This diptych has been a bit slow in coming as I've been trying to record the process of a painting from the beginning to the end. It's interesting to see how I work, as I typically have a different image in my mind of my practice and also interesting to see how much of what I learned in art school still applies to my methods. It kind of feels like watching a sports replay in order to learn from your mistakes. One of the main lessons I remember from school is to work around the entire piece all at once rather than focusing on one particular area, which I have come to realize that I actually do without thinking. Another is to step back from the work regularly in order to see the entire piece as a whole, particularly from one this large. And thankfully I still do that, too. In fact, I often take the work-in-progress to another room for a different perspective and to view it under different lighting. I also like to look at pieces I'm working on for an extended period of time prior to having a nap and then waking to it. There is something that often clicks in my mind when I give myself time to do this. In this case, even though I used quite a bit of purple (which is often considered a cool colour), when combined with all the orange, yellow, pink and red it made the painting feel too warm, so I added blue in my final layers. I especially love the combination of the Rocky Mountains by Lake Louse, buffalo that used to roam in abundance in the area, ravens that I like to talk to, and wild tiger lilies that grow in profusion in the mountains. I remember one Mother's Day a father and very young son were gathering them along the road side...a wonderful gesture even though it is not permitted in the national parks, but a good memory none-the-less.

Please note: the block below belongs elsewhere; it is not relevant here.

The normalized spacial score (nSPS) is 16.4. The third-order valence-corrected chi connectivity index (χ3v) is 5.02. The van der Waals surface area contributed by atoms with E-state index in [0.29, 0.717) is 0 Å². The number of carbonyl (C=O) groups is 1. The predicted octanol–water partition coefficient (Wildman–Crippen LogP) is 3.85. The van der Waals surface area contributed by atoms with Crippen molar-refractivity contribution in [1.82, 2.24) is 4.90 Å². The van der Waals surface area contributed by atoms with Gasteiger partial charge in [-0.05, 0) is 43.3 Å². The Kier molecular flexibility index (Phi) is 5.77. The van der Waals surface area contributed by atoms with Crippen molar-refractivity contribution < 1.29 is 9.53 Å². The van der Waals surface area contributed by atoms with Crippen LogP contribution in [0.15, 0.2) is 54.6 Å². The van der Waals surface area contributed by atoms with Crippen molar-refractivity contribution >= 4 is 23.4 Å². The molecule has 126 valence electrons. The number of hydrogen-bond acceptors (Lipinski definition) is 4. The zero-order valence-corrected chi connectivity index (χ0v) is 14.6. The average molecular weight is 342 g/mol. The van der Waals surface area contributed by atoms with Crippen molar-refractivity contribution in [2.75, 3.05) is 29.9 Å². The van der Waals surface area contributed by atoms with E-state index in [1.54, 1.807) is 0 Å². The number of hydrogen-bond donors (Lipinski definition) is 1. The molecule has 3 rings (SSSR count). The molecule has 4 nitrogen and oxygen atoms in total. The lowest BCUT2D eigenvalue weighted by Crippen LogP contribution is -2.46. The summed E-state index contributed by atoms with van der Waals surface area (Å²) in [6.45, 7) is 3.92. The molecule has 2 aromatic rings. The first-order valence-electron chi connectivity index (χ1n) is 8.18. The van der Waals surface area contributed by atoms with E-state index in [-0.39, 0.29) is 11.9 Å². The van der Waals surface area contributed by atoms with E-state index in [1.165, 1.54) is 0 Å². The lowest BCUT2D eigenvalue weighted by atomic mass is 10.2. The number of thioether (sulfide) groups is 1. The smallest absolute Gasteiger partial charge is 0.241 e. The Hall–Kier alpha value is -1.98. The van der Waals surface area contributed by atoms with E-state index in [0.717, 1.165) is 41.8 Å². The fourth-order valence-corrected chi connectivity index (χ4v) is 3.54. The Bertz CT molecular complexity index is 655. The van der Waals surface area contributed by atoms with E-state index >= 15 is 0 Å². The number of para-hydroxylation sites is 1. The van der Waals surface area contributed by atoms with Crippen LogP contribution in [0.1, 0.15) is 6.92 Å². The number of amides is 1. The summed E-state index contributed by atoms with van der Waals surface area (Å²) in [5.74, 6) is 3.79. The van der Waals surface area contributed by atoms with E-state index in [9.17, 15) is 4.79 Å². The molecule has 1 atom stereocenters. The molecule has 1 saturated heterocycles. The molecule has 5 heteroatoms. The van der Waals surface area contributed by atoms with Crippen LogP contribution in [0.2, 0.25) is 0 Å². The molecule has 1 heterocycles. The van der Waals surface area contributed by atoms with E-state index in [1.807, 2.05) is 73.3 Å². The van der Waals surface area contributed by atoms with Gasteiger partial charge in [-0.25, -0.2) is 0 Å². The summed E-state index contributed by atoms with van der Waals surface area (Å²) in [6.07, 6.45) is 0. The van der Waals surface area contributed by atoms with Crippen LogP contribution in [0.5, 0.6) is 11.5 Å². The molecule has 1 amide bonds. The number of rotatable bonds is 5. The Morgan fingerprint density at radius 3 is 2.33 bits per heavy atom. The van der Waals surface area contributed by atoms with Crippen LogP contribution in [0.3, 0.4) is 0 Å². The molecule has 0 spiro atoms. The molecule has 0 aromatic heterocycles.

AIRdirondack Art Project